Fish and Wildlife Service, Interior.
Notice of availability of draft economic analysis.
The U.S. Fish and Wildlife Service (Service) announces the availability of a draft economic analysis for the proposed designation of critical habitat for the Zayante band-winged grasshopper (Trimerotropis infantilis). We are opening a 15-day comment period to allow all interested parties to submit written comments on the draft economic analysis. Comments submitted during this comment period will be incorporated into the public record and will be fully considered in the final rule.
The comment period is opened and we will accept comments until Start Printed Page 76208December 21, 2000. Comments must be received by 5 p.m. on the closing date. Any comments that are received after the closing date may not be considered in the final decision on this proposal.
Copies of the draft economic analysis are available on the Internet at “www.r1.fws.gov or by writing to the Field Supervisor, U.S. Fish and Wildlife Service, Ventura Fish and Wildlife Office, 2493 Portola Road, Suite B, Ventura, California 93003. All written comments should be sent to the Field Supervisor at the above address. You may also send comments by electronic mail (e-mail) to “firstname.lastname@example.org.” Please submit electronic comments in ASCII file format and avoid the use of special characters and encryption. Please include “Attn: RIN 1018-AG27” and your name and return address in your e-mail message. If you do not receive a confirmation from the system that we have received your e-mail message, contact us directly by calling our Ventura Fish and Wildlife Office at phone number 805-644-1766. Comments and materials received will be available for public inspection, by appointment, during normal business hours at the above Service address.Start Further Info
FOR FURTHER INFORMATION CONTACT:
Field Supervisor, Ventura Fish and Wildlife Office, at the above address (telephone 805-644-1766; facsimile 805-644-3958).End Further Info End Preamble Start Supplemental Information
The Zayante band-winged grasshopper (Trimerotropis infantilis) was first described from near Mount Hermon in the Santa Cruz Mountains, Santa Cruz County, California, in 1984 (Rentz and Weissman 1984). The grasshopper is in the Order Orthoptera and Family Acrididae.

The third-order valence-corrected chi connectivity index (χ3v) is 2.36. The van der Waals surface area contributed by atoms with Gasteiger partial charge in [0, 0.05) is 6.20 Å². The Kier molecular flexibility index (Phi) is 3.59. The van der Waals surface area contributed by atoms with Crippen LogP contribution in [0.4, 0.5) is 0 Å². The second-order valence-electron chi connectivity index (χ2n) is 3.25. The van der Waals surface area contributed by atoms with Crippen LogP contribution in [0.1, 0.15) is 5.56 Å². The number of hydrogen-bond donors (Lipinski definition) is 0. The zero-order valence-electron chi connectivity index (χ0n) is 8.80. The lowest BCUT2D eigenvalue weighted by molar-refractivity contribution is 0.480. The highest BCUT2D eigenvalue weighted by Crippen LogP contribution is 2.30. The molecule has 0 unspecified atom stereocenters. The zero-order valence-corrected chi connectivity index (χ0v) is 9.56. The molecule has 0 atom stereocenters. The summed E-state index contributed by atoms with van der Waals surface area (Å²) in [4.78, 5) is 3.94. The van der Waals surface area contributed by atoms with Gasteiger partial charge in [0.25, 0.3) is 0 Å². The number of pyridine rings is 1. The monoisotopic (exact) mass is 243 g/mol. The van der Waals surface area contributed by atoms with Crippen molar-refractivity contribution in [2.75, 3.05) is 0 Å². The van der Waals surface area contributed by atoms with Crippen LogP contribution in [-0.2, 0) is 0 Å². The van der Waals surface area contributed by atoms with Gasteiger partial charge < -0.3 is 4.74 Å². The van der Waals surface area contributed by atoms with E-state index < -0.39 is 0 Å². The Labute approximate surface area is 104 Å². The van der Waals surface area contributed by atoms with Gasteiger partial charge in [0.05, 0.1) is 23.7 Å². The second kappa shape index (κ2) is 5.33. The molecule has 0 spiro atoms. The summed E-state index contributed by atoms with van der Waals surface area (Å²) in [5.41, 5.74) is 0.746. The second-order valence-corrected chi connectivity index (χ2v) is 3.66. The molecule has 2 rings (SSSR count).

The body and forewings of the Zayante band-winged grasshopper are pale gray to light brown with dark cross-bands on the forewings. The basal area of the hindwings is pale yellow with a faint thin band. The hind tibiae (lower legs) are blue, and the eyes have bands around them. Males range in length from 13.7 to 17.2 millimeters (0.54 to 0.68 inches); females are larger, ranging in length from 19.7 to 21.6 millimeters (0.78 to 0.85 inches) (Otte 1984; Rentz and Weissman 1984).
The Zayante band-winged grasshopper occurs in association with the Zayante series soils in the vicinity of Ben Lomond, Felton, Mount Hermon, Zayante, and Scotts Valley in Santa Cruz County, California. These soils harbor a complex mosaic of vegetation dominated by maritime coast range ponderosa pine forest and northern maritime chaparral (Griffin 1964; Holland 1986). The distributions of these two vegetative communities overlap to form a complex and intergrading mosaic of communities variously referred to as ponderosa sand parkland, ponderosa pine sand hills, and silver-leafed manzanita mixed chaparral. These communities are collectively referred to as “Zayante sand hills” and harbor a diversity of rare and endemic plant and animal species, including the Zayante band-winged grasshopper (Thomas 1961; Griffin 1964; Morgan 1983). A unique habitat within the Zayante sand hills is sand parkland, characterized by sparsely vegetated, sandstone dominated ridges and saddles that support scattered ponderosa pines and a wide array of annual and perennial herbs and grasses.